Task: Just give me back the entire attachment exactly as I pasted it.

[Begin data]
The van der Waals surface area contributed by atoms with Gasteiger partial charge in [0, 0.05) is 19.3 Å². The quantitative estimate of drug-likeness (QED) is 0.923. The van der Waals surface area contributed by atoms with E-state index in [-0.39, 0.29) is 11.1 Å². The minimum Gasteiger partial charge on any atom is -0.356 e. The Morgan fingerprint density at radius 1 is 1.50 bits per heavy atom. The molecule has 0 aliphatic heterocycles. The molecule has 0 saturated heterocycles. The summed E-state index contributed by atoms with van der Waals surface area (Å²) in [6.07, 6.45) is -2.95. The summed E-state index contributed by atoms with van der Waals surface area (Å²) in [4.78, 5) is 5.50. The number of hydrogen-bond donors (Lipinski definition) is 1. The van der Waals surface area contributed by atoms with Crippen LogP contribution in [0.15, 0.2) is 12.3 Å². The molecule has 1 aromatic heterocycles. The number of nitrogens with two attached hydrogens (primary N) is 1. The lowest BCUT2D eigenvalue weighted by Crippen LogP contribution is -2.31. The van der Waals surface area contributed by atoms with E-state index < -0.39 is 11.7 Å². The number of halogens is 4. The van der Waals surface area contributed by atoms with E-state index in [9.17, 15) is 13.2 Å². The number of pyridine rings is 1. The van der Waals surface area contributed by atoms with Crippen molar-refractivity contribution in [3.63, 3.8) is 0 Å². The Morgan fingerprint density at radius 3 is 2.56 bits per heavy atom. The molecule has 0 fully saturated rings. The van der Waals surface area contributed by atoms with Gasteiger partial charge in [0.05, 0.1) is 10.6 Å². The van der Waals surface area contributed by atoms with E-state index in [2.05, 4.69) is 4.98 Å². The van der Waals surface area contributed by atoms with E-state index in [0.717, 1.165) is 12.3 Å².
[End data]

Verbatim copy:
The van der Waals surface area contributed by atoms with Gasteiger partial charge in [0, 0.05) is 19.3 Å². The quantitative estimate of drug-likeness (QED) is 0.923. The van der Waals surface area contributed by atoms with E-state index in [-0.39, 0.29) is 11.1 Å². The minimum Gasteiger partial charge on any atom is -0.356 e. The Morgan fingerprint density at radius 1 is 1.50 bits per heavy atom. The molecule has 0 aliphatic heterocycles. The molecule has 0 saturated heterocycles. The summed E-state index contributed by atoms with van der Waals surface area (Å²) in [6.07, 6.45) is -2.95. The summed E-state index contributed by atoms with van der Waals surface area (Å²) in [4.78, 5) is 5.50. The number of hydrogen-bond donors (Lipinski definition) is 1. The van der Waals surface area contributed by atoms with Crippen LogP contribution in [0.15, 0.2) is 12.3 Å². The molecule has 1 aromatic heterocycles. The number of nitrogens with two attached hydrogens (primary N) is 1. The lowest BCUT2D eigenvalue weighted by Crippen LogP contribution is -2.31. The van der Waals surface area contributed by atoms with E-state index < -0.39 is 11.7 Å². The number of halogens is 4. The van der Waals surface area contributed by atoms with E-state index in [9.17, 15) is 13.2 Å². The number of pyridine rings is 1. The van der Waals surface area contributed by atoms with Crippen molar-refractivity contribution in [3.63, 3.8) is 0 Å². The Morgan fingerprint density at radius 3 is 2.56 bits per heavy atom. The molecule has 0 fully saturated rings. The van der Waals surface area contributed by atoms with Gasteiger partial charge in [0.05, 0.1) is 10.6 Å². The van der Waals surface area contributed by atoms with E-state index in [2.05, 4.69) is 4.98 Å². The van der Waals surface area contributed by atoms with E-state index in [0.717, 1.165) is 12.3 Å².